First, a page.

Here are some resources and actions to protect and advance abortion access, including assistance for people seeking abortions and the organizations that provide that healthcare.
Related Blog Posts on Social Justice
In October 2022, 88 of us traveled from across North America to Atlanta to join other sisters on the WRJ Civil Rights Journey. Armed with articles, movies, books, and memories about the fight for racial equality in the 1950s and 1960s, we visited historical landmarks in Atlanta, Montgomery, Selma, and Birmingham. We found what we knew intellectually was no match for walking in the footsteps of those who were there and have continued to advocate and advance racial equality. As we kick off WRJ’s end-of-year campaign, we reflect on the impact of this trip and the work still to be done.
As we head toward the end of the calendar year, there are many programs to attend, lots of holidays to prepare for, and plenty of important work to contribute to.
As 35 migrants on two chartered flights from out of state were dropped off in Sacramento with no advance warning, the Women of B’nai Israel saw the developing crisis firsthand and knew what had to be done, as congregants of Congregation B’nai Israel, which is a member of SacACT (Sacramento Area Congregations Together).
WRJ's Civil Rights Journey was our organization's first of its kind. Our attendees and communities long awaited this program, and it did not disappoint! Finally, being back in person led to an overwhelming feeling of connection throughout the entire trip. While time has passed quickly, we are still reveling, reflecting, and sharing the powerful experiences we had in Georgia and Alabama. While every place we visited was rich in history and meaning, here were some highlights that have remained with us.
Over the past several years, it seems that so many of the things about which we, as Reform Jews, care have been under attack. Gun violence is still the norm; Roe v. Wade has been overturned; and People of Color and immigrants are still under attack. All that is not to mention the attacks on the very fabric of our democracy. What do all these things have in common? The best way to “fix” them; to move forward toward the sort of world we might actually like to have, is to vote.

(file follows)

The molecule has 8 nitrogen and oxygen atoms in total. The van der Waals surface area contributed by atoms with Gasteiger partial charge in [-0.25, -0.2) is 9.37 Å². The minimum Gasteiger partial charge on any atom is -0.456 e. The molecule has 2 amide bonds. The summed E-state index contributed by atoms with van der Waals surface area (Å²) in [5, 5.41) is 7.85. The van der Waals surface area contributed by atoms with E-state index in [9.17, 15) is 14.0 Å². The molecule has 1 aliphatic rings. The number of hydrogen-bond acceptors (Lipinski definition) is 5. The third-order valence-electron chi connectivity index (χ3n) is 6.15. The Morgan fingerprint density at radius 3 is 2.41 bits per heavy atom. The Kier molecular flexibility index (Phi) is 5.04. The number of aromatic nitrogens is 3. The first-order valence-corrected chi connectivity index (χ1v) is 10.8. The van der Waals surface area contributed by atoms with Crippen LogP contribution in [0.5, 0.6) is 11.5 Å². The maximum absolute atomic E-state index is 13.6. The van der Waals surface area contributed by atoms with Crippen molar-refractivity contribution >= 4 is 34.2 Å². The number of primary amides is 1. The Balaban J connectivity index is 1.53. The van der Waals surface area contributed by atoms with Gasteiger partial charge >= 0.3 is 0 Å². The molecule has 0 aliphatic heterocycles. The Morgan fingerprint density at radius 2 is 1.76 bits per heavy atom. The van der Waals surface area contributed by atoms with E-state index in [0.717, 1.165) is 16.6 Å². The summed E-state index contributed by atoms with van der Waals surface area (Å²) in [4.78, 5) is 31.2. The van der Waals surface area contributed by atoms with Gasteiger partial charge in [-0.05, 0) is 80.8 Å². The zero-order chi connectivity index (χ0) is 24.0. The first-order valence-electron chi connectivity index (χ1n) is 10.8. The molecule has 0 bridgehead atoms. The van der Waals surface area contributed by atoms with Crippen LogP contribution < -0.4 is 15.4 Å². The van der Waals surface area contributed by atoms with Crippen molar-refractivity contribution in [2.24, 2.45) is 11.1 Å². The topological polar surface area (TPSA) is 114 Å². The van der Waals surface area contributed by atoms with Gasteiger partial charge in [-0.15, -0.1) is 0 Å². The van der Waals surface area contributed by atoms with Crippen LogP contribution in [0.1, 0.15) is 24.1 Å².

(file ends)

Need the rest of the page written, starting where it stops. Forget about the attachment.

October is Domestic Violence Awareness Month (DVAM) in the U.S. Each of us likely knows someone, either in our Jewish community or our secular communities, who has been impacted by or is a survivor of domestic violence.
Looking back at the first couple of weeks after the decision came down in Dobbs v Jackson Women's Health Organization, I think I processed our new reality by keeping busy. My focus was on providing education, action, and advocacy materials and support for WRJ and my synagogue community. I kept the full pain of the decision at arm's length. But then I heard about the college students who successfully advocated for a Plan B vending machine installed at Boston University, and the idea is going viral. And then I thought about my children, and everything hit home.
As we read this week’s Torah portion, Parashat Pinchas, we are reminded that women have always needed to assert themselves to be treated equally. The five daughters in this parashah decided to stand up for their beliefs, challenge tradition, and suggest the creation of a more impartial law. It is extremely important to note that only a few women are named in the Torah, and each of these five sisters had a name. They are Mahlah, Noah, Hoglah, Milcah, and Tirzah. We should also mention that in the Bible, these five daughters appear on three different occasions (Numbers 27 and 36 and Joshua 17). Each time they are together, it denotes not only their importance but likewise the importance of ‘sisterhood.’
FACT: Life begins at birth. FACT: Until birth, the fetus is part of the mother. FACT: The life and well-being of the mother will always take precedence over the fetus until the point at which the fetus's head fully emerges from the womb, and it becomes a living baby. These are the facts as I believe them to be, based on my faith, tradition, and understanding of Jewish law. While I understand that some people may hold different religious views, they are not binding on me. Until now.